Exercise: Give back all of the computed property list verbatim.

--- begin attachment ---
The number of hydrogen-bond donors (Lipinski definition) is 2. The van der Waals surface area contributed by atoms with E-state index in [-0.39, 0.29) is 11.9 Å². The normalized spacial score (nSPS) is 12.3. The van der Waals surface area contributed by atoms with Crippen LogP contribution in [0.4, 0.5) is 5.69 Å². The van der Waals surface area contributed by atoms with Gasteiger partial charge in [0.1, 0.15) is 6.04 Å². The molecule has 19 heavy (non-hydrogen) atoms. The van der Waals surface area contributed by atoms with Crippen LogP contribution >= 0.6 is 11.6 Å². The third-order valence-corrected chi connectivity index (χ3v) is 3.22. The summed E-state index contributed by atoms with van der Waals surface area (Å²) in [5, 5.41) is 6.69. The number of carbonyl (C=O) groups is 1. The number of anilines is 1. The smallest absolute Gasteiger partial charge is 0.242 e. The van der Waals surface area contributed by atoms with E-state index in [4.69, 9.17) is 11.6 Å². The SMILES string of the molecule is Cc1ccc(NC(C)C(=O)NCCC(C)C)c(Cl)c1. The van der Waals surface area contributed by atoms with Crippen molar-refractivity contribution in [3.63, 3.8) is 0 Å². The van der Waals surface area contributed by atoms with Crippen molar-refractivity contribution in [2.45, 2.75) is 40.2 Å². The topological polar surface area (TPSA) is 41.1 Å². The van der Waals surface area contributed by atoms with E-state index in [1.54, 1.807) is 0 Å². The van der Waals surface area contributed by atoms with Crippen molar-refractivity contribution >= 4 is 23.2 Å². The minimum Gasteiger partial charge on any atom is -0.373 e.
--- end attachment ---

The number of hydrogen-bond donors (Lipinski definition) is 2. The van der Waals surface area contributed by atoms with E-state index in [-0.39, 0.29) is 11.9 Å². The normalized spacial score (nSPS) is 12.3. The van der Waals surface area contributed by atoms with Crippen LogP contribution in [0.4, 0.5) is 5.69 Å². The van der Waals surface area contributed by atoms with Gasteiger partial charge in [0.1, 0.15) is 6.04 Å². The molecule has 19 heavy (non-hydrogen) atoms. The van der Waals surface area contributed by atoms with Crippen LogP contribution >= 0.6 is 11.6 Å². The third-order valence-corrected chi connectivity index (χ3v) is 3.22. The summed E-state index contributed by atoms with van der Waals surface area (Å²) in [5, 5.41) is 6.69. The number of carbonyl (C=O) groups is 1. The number of anilines is 1. The smallest absolute Gasteiger partial charge is 0.242 e. The van der Waals surface area contributed by atoms with E-state index in [4.69, 9.17) is 11.6 Å². The SMILES string of the molecule is Cc1ccc(NC(C)C(=O)NCCC(C)C)c(Cl)c1. The van der Waals surface area contributed by atoms with Crippen molar-refractivity contribution in [3.63, 3.8) is 0 Å². The van der Waals surface area contributed by atoms with Crippen molar-refractivity contribution in [2.45, 2.75) is 40.2 Å². The topological polar surface area (TPSA) is 41.1 Å². The van der Waals surface area contributed by atoms with E-state index in [1.54, 1.807) is 0 Å². The van der Waals surface area contributed by atoms with Crippen molar-refractivity contribution >= 4 is 23.2 Å². The minimum Gasteiger partial charge on any atom is -0.373 e.